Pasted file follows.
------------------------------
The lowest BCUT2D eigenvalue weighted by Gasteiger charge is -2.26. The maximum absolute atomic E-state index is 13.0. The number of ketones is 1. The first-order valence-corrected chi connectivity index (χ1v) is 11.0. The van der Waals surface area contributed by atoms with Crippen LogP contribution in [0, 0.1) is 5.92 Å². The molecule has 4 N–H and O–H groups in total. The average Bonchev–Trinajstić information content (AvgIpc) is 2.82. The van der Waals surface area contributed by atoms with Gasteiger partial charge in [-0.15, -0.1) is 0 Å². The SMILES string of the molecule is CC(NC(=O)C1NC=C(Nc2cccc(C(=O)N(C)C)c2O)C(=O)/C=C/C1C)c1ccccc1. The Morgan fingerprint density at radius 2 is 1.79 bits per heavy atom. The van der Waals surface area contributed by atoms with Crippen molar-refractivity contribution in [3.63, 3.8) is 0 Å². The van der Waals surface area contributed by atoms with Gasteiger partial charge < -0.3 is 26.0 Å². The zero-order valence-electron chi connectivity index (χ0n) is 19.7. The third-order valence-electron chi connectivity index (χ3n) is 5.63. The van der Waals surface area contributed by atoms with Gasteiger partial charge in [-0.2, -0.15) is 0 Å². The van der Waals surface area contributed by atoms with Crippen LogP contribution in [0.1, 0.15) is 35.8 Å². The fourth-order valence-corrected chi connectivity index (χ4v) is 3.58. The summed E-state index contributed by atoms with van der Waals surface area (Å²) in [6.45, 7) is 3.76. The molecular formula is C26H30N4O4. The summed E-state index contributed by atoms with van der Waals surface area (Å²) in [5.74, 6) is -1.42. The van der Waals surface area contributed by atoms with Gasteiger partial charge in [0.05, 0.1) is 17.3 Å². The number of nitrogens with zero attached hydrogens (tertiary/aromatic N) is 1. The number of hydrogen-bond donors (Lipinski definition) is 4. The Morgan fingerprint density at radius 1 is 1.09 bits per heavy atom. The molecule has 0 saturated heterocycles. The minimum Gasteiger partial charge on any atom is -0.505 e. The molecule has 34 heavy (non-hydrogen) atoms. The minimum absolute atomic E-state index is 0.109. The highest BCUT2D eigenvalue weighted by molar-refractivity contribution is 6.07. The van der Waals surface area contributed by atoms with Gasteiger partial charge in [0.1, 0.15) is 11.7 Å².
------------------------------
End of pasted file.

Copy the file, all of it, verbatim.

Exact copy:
The lowest BCUT2D eigenvalue weighted by Gasteiger charge is -2.26. The maximum absolute atomic E-state index is 13.0. The number of ketones is 1. The first-order valence-corrected chi connectivity index (χ1v) is 11.0. The van der Waals surface area contributed by atoms with Crippen LogP contribution in [0, 0.1) is 5.92 Å². The molecule has 4 N–H and O–H groups in total. The average Bonchev–Trinajstić information content (AvgIpc) is 2.82. The van der Waals surface area contributed by atoms with Gasteiger partial charge in [-0.15, -0.1) is 0 Å². The SMILES string of the molecule is CC(NC(=O)C1NC=C(Nc2cccc(C(=O)N(C)C)c2O)C(=O)/C=C/C1C)c1ccccc1. The Morgan fingerprint density at radius 2 is 1.79 bits per heavy atom. The van der Waals surface area contributed by atoms with Crippen molar-refractivity contribution in [3.63, 3.8) is 0 Å². The van der Waals surface area contributed by atoms with Gasteiger partial charge < -0.3 is 26.0 Å². The zero-order valence-electron chi connectivity index (χ0n) is 19.7. The third-order valence-electron chi connectivity index (χ3n) is 5.63. The van der Waals surface area contributed by atoms with Gasteiger partial charge in [-0.2, -0.15) is 0 Å². The van der Waals surface area contributed by atoms with Crippen LogP contribution in [0.1, 0.15) is 35.8 Å². The fourth-order valence-corrected chi connectivity index (χ4v) is 3.58. The summed E-state index contributed by atoms with van der Waals surface area (Å²) in [6.45, 7) is 3.76. The molecular formula is C26H30N4O4. The summed E-state index contributed by atoms with van der Waals surface area (Å²) in [5.74, 6) is -1.42. The van der Waals surface area contributed by atoms with Gasteiger partial charge in [0.05, 0.1) is 17.3 Å². The number of nitrogens with zero attached hydrogens (tertiary/aromatic N) is 1. The number of hydrogen-bond donors (Lipinski definition) is 4. The Morgan fingerprint density at radius 1 is 1.09 bits per heavy atom. The molecule has 0 saturated heterocycles. The minimum Gasteiger partial charge on any atom is -0.505 e. The molecule has 34 heavy (non-hydrogen) atoms. The minimum absolute atomic E-state index is 0.109. The highest BCUT2D eigenvalue weighted by molar-refractivity contribution is 6.07. The van der Waals surface area contributed by atoms with Gasteiger partial charge in [0.1, 0.15) is 11.7 Å².